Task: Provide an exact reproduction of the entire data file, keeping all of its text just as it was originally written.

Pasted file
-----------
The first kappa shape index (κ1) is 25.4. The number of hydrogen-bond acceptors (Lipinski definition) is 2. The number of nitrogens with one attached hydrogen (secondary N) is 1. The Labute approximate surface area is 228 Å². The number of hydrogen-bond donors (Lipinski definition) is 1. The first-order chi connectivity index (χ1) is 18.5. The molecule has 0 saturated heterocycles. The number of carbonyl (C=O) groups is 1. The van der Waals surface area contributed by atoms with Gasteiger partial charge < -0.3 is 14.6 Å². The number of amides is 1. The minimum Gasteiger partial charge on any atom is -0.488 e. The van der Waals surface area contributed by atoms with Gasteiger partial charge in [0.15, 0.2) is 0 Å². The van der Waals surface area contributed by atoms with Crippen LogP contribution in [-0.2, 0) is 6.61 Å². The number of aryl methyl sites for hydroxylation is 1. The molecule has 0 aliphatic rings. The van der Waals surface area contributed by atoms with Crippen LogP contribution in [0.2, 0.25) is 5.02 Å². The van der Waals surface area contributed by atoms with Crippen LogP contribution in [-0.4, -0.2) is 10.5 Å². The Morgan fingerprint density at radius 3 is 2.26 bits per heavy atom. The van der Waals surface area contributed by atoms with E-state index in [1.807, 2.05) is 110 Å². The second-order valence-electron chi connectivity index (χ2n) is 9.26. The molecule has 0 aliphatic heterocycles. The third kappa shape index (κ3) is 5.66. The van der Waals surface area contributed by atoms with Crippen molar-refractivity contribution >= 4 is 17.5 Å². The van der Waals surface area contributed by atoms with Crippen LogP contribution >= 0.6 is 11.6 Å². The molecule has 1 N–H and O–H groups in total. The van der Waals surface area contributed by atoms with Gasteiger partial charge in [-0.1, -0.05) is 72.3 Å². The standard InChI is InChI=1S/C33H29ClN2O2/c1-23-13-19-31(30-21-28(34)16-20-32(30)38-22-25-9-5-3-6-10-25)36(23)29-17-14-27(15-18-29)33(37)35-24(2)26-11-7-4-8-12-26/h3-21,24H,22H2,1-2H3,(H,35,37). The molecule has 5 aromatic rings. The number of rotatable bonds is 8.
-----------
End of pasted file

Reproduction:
The first kappa shape index (κ1) is 25.4. The number of hydrogen-bond acceptors (Lipinski definition) is 2. The number of nitrogens with one attached hydrogen (secondary N) is 1. The Labute approximate surface area is 228 Å². The number of hydrogen-bond donors (Lipinski definition) is 1. The first-order chi connectivity index (χ1) is 18.5. The molecule has 0 saturated heterocycles. The number of carbonyl (C=O) groups is 1. The van der Waals surface area contributed by atoms with Gasteiger partial charge < -0.3 is 14.6 Å². The number of amides is 1. The minimum Gasteiger partial charge on any atom is -0.488 e. The van der Waals surface area contributed by atoms with Gasteiger partial charge in [0.15, 0.2) is 0 Å². The van der Waals surface area contributed by atoms with Crippen LogP contribution in [-0.2, 0) is 6.61 Å². The number of aryl methyl sites for hydroxylation is 1. The molecule has 0 aliphatic rings. The van der Waals surface area contributed by atoms with Crippen LogP contribution in [0.2, 0.25) is 5.02 Å². The van der Waals surface area contributed by atoms with Crippen LogP contribution in [-0.4, -0.2) is 10.5 Å². The Morgan fingerprint density at radius 3 is 2.26 bits per heavy atom. The van der Waals surface area contributed by atoms with E-state index in [1.807, 2.05) is 110 Å². The second-order valence-electron chi connectivity index (χ2n) is 9.26. The molecule has 0 aliphatic heterocycles. The third kappa shape index (κ3) is 5.66. The van der Waals surface area contributed by atoms with Crippen molar-refractivity contribution >= 4 is 17.5 Å². The van der Waals surface area contributed by atoms with Crippen LogP contribution >= 0.6 is 11.6 Å². The molecule has 1 N–H and O–H groups in total. The van der Waals surface area contributed by atoms with Gasteiger partial charge in [-0.1, -0.05) is 72.3 Å². The standard InChI is InChI=1S/C33H29ClN2O2/c1-23-13-19-31(30-21-28(34)16-20-32(30)38-22-25-9-5-3-6-10-25)36(23)29-17-14-27(15-18-29)33(37)35-24(2)26-11-7-4-8-12-26/h3-21,24H,22H2,1-2H3,(H,35,37). The molecule has 5 aromatic rings. The number of rotatable bonds is 8.